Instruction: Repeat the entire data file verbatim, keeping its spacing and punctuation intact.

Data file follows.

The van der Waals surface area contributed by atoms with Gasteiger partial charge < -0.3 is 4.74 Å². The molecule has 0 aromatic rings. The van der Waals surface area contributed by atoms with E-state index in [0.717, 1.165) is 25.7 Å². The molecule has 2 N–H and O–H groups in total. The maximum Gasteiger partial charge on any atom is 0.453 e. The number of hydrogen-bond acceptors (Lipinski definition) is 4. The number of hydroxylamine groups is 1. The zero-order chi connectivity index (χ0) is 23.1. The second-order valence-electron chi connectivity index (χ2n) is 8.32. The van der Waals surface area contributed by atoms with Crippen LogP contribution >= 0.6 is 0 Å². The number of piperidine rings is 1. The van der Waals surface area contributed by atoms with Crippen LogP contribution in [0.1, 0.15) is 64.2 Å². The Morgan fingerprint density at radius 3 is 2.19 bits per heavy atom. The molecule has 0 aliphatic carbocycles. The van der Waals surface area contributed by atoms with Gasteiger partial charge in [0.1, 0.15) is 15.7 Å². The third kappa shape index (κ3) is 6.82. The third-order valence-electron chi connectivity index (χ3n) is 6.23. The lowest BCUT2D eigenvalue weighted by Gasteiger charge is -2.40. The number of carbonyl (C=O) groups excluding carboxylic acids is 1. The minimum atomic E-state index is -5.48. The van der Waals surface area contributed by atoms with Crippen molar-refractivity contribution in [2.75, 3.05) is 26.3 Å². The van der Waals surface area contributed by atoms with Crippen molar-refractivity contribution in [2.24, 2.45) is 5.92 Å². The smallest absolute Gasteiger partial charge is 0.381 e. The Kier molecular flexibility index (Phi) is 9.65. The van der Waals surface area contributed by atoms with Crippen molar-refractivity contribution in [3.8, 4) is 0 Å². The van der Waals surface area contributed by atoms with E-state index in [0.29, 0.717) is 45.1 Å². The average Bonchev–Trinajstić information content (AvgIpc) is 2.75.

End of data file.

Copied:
The van der Waals surface area contributed by atoms with Gasteiger partial charge < -0.3 is 4.74 Å². The molecule has 0 aromatic rings. The van der Waals surface area contributed by atoms with E-state index in [0.717, 1.165) is 25.7 Å². The molecule has 2 N–H and O–H groups in total. The maximum Gasteiger partial charge on any atom is 0.453 e. The number of hydrogen-bond acceptors (Lipinski definition) is 4. The number of hydroxylamine groups is 1. The zero-order chi connectivity index (χ0) is 23.1. The second-order valence-electron chi connectivity index (χ2n) is 8.32. The van der Waals surface area contributed by atoms with Crippen LogP contribution >= 0.6 is 0 Å². The number of piperidine rings is 1. The van der Waals surface area contributed by atoms with Crippen LogP contribution in [0.1, 0.15) is 64.2 Å². The Morgan fingerprint density at radius 3 is 2.19 bits per heavy atom. The molecule has 0 aliphatic carbocycles. The van der Waals surface area contributed by atoms with Gasteiger partial charge in [0.1, 0.15) is 15.7 Å². The third kappa shape index (κ3) is 6.82. The third-order valence-electron chi connectivity index (χ3n) is 6.23. The lowest BCUT2D eigenvalue weighted by Gasteiger charge is -2.40. The number of carbonyl (C=O) groups excluding carboxylic acids is 1. The minimum atomic E-state index is -5.48. The van der Waals surface area contributed by atoms with Crippen molar-refractivity contribution in [2.75, 3.05) is 26.3 Å². The van der Waals surface area contributed by atoms with Crippen molar-refractivity contribution in [2.24, 2.45) is 5.92 Å². The smallest absolute Gasteiger partial charge is 0.381 e. The Kier molecular flexibility index (Phi) is 9.65. The van der Waals surface area contributed by atoms with Crippen molar-refractivity contribution in [3.8, 4) is 0 Å². The van der Waals surface area contributed by atoms with E-state index in [0.29, 0.717) is 45.1 Å². The average Bonchev–Trinajstić information content (AvgIpc) is 2.75.